KiDrug Alert Journal Club - Critical Review of "Efficacy of immunoglobin plus prednisone for prevention of coronary artery abnormalities in severe Kawasaki disease (RAISE study): A randomized, open-label, blinded-endpoints trial"

Main Article Content

Yousef Etoom
Rudaina Banihani
Yaron Finkelstein

Keywords

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Abstract

The standard treatment of Kawasaki disease (KD) in the acute phase is intravenous immunoglobulin (IVIG) plus aspirin. Few researchers have investigated alternative and adjunct treatments as ‘rescue’ strategies for patients with KD who do not respond to the standard regimens. Corticosteroids have been investigated for several decades as a possible therapy for KD, with mixed results.
The RAISE study group conducted a randomized controlled trial to assess the efficacy of adjunct therapy with corticosteroids for KD. Specifically, they investigated whether addition of prednisolone to IVIG with aspirin reduces the incidence of coronary artery abnormalities. RAISE study was a multicenter, prospective, open-label, blinded end points trial conducted at 74 hospitals in Japan between September 2008 and December 2010. 248 patients were enrolled. All had severe disease with a Kobayashi1 risk score ?5, indicating a high risk of nonresponse to immunoglobulin therapy and subsequent coronary artery involvement. Participants were randomly assigned into two groups; the control group received standard therapy consisting of IVIG 2 g/kg over 24 h with aspirin 30 mg/kg per day until defervescence, followed by aspirin 3–5 mg/kg/ day for at least 28 days after fever onset (n = 123, IVIG group); the second group (corticosteroid group) received a similar regimen with the addition of intravenous prednisolone 2 mg/kg/day in three divided doses for 5 days, then orally, if fever resolved within 5 days, and followed by a 15-day dose taper period after C-reactive protein (CRP) levels normalized (n= 125). In addition, the corticosteroid group received 0.5 mg/kg per day of the histamine (H2) receptor antagonist famotidine, for gastric protection. The primary outcome of the study was determined as the incidence of coronary artery abnormalities during the study period. A two- dimensional echocardiography exam was performed during drug treatment and four weeks after. In addition, clinical characteristics were recorded including fever duration, need for adjuvant therapy, and measurement of serum inflammatory markers.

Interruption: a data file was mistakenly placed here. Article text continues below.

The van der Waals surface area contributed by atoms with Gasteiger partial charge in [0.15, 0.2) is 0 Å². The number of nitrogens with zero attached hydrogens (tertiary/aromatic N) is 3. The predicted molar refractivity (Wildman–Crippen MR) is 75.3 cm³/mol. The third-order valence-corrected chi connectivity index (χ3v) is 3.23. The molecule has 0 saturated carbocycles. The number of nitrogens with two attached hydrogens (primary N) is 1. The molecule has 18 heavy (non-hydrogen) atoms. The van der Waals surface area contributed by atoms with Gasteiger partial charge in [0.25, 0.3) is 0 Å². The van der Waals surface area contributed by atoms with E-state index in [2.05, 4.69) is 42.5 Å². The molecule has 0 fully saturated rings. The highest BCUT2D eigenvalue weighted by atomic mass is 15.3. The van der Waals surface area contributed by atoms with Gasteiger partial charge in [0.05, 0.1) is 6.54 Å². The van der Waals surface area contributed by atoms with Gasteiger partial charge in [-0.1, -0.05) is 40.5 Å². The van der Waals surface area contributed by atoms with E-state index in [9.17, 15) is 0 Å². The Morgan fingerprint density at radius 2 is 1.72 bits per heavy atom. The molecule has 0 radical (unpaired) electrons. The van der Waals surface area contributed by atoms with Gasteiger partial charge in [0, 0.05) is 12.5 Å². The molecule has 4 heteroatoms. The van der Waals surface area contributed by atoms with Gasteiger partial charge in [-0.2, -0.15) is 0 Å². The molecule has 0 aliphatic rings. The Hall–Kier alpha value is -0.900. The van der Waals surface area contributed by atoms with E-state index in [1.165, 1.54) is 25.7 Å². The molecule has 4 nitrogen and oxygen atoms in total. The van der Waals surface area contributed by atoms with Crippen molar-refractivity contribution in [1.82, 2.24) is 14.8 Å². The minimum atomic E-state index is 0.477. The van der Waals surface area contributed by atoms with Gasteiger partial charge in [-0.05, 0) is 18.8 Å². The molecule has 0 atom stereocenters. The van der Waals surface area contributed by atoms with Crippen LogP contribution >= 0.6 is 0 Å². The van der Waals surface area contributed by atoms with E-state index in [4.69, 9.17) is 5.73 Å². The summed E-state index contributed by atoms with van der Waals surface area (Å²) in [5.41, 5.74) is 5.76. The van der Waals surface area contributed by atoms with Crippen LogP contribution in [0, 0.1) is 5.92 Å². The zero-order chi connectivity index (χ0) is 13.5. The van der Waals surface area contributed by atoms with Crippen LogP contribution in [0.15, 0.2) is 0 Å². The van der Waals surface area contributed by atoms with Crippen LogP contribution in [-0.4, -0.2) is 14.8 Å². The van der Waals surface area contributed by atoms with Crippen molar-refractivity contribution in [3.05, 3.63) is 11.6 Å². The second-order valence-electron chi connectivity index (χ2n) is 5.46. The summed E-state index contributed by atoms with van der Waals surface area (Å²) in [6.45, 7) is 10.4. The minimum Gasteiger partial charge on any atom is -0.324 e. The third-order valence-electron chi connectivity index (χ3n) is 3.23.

There were no differences in the baseline characteristics between the two treatment groups. The mean age of cohort patients at enrollment was 31.5 months and 13% were younger than six months. The incidence of coronary artery anomalies was significantly lower in the prednisolone adjuvant group compared with the IVIG group. Four patients (3%) in the former developed coronary anomalies compared with 28 patients (23%) in the latter; risk difference 0.20, 95% CI 0.12–0.28, P <0.001) at 1-2 weeks after disease onset. At week 4 Only 4 of 120 patients (3%) receiving corticosteroids as adjuvant therapy compared with 15 of 120 patients (13%) in the IVIG group had coronary artery abnormalities (P = 0.014). Secondary outcomes included faster resolution of fever (mean of 1 day vs of 2 days, in the corticosteroid vs. control group, respectively; P <0.0001), less use of rescue therapies (13% vs. 40%, respectively; P <0.0001), and greater reductions in inflammatory markers in the corticosteroid group.
There were no mortalities and no significant differences in adverse event risk between the groups. Transient adverse effects were noted in three patients in the corticosteroid group and two patients in the IVIG group, all resolved spontaneously. The authors concluded that the addition of prednisolone to the standard regimen of IVIG improves coronary artery outcomes in Japanese patients with resistant KD. They suggested that studies of intensified treatment for KD in a mixed ethnic population are warranted.

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